Before placing a product on the market as a medical device, it must first qualify as a medical device. This means that it must have an intended medical purpose and act primarily by physical means as set out in the legal definition of a medical device as outlined in the Medical Device Regulation (MDR) or Medical Device Directive (MDD).
Similarly, an in-vitro diagnostic medical device (IVD) placed on the market must correctly be qualified as an IVD and meet the definition outlined in IVD Regulation (IVDR) or IVD Directive (IVDD). These products are intended to be used for the in-vitro examination of specimens from the human body for the medical purpose of providing information on conditions, states, processes, diseases prognosis etc. This excludes general laboratory equipment such as some buffer solutions, pipettes etc. and research use only products.
Once a product meets the definition of a medical device or IVD, it must then be correctly classified. General medical devices are divided into four risk categories Class I (lowest risk), Class IIa, Class IIb and Class III (highest risk). Factors such as the degree of invasiveness, the part of the body affected, duration of use, and whether or not the device is active help determine the classification. In addition, the MDR also sets out special rules for certain devices such as contraceptives, substance-based devices, devices that contain nanoparticles, and those which contain a medicinal product.
Currently, products meeting the definition of an IVD under the IVDD can fall into one of four groups:
Under the IVDD there is no application of classification rules or classes. However, an IVD falling into one of these four groups must follow the conformity assessment procedure for that group, as outlined in Article 9 of the IVDD.
The IVDR replaces these four groups with a rule-based classification system. IVDs can be classified as Class A, B, C or D taking account of the intended purpose of the devices and their inherent risks. This classification system will be fully applicable from 26 May 2022 when the IVDR becomes fully applicable. IVDR-compliant devices can be placed on the market before this date in line with the transitional provisions (Article 110).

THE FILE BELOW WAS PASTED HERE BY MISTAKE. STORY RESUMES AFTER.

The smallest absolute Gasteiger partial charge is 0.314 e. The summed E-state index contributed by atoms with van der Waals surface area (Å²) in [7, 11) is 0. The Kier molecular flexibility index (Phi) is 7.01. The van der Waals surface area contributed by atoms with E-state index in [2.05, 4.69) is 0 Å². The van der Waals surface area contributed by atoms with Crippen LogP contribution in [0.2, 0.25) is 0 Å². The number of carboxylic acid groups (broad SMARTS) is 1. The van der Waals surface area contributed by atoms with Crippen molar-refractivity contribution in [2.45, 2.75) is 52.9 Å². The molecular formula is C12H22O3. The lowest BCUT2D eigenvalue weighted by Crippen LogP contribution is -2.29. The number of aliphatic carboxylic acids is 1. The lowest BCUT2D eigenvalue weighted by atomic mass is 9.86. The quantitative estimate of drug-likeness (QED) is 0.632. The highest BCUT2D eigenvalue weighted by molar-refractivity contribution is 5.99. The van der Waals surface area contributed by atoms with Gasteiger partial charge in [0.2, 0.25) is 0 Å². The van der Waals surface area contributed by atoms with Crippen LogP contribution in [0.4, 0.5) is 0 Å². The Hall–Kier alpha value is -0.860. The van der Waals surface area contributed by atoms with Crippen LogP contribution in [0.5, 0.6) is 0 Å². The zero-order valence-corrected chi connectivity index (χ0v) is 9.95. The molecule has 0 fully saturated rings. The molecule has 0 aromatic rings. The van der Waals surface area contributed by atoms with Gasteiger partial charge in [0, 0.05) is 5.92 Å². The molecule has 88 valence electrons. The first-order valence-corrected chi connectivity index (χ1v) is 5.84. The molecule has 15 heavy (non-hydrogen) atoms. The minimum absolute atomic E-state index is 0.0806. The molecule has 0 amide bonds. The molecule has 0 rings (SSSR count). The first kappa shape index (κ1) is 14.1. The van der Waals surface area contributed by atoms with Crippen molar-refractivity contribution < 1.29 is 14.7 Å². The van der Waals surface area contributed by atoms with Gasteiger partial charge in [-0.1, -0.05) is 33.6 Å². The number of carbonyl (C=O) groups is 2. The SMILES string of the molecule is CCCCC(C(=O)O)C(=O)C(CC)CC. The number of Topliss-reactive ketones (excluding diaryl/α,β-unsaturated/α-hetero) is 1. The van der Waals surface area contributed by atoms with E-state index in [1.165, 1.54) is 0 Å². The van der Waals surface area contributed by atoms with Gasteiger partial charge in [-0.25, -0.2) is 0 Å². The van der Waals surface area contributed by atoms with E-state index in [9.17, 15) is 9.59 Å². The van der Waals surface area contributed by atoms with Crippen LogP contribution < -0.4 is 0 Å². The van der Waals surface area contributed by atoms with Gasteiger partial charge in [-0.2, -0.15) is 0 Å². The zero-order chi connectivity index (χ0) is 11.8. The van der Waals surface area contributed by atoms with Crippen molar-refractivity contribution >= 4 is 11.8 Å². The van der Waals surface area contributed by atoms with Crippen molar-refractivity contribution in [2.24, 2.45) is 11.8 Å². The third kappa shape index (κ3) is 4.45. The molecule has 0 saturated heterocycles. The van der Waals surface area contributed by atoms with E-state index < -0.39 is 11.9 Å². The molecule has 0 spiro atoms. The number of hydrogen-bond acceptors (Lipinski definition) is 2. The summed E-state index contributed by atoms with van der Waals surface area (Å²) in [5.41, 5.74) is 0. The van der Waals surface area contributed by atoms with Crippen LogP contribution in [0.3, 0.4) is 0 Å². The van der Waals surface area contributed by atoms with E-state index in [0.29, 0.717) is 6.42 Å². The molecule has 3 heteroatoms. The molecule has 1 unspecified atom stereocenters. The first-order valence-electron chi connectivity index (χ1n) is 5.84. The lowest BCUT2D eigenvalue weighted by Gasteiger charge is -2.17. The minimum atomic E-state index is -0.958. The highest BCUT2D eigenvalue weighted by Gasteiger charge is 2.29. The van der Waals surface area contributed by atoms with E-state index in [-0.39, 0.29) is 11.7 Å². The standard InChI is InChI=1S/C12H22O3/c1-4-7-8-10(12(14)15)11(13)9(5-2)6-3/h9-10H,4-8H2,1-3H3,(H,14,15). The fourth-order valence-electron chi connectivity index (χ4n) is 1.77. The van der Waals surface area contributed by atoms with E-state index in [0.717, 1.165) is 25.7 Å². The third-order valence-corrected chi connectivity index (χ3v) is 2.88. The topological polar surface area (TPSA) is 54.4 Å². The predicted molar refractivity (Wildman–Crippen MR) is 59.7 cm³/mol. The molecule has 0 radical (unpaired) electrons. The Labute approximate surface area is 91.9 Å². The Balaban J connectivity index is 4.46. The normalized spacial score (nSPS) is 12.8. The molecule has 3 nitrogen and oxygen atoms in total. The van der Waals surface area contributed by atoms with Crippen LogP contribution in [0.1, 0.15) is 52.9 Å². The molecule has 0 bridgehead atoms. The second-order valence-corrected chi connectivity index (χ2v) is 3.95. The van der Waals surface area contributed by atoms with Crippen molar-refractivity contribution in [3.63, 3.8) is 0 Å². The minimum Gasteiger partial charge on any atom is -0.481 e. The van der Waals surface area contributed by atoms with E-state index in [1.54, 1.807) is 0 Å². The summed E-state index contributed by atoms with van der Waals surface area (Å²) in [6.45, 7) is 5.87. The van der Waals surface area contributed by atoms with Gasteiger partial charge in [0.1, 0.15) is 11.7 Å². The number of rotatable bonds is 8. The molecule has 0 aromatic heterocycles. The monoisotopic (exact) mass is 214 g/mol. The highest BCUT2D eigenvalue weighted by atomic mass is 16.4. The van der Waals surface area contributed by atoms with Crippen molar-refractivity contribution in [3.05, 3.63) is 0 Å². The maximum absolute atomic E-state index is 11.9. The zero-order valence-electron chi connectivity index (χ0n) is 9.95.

Regulatory requirements and the routes to market are heavily dependent on the correct classification of a device. It is ultimately the responsibility of the manufacturer to correctly qualify and classify their products, after which they must complete the appropriate conformity assessment procedures before placing them on the EU market. A full list of the relevant rules can be found in the Annexes of these Directives and Regulations, alongside directions on how to apply them appropriately.
Manufacturers are responsible for the correct qualification and classification of their products. However, in certain situations it may be difficult to determine if a product qualifies as a medical device, and if so, which class it falls under. In this case, you may seek advice from the HPRA. Classification requests may be referred to the HPRA’s Borderline Products Committee, which meets once a month, or externally to our wider European network.
Guidance on classification is available here:
For further information on the classification of medical devices or IVDs, please see the following links:
Medical Devices Directive 93/42/EEC, Annex IX
Medical Device Regulation 2017/745, Annex VIII
In Vitro Diagnostic Directive 98/79/EC
In Vitro Diagnostic Regulation 2017/746
MDCG Guidance on Classification of Medical Devices
MDCG Guidance on Qualification and Classification of Software
MDCG Guidance on Classification Rules for in vitro Diagnostic Medical Devices
If you would like to know more information on classification of medical devices and/or IVDs please email email@example.com.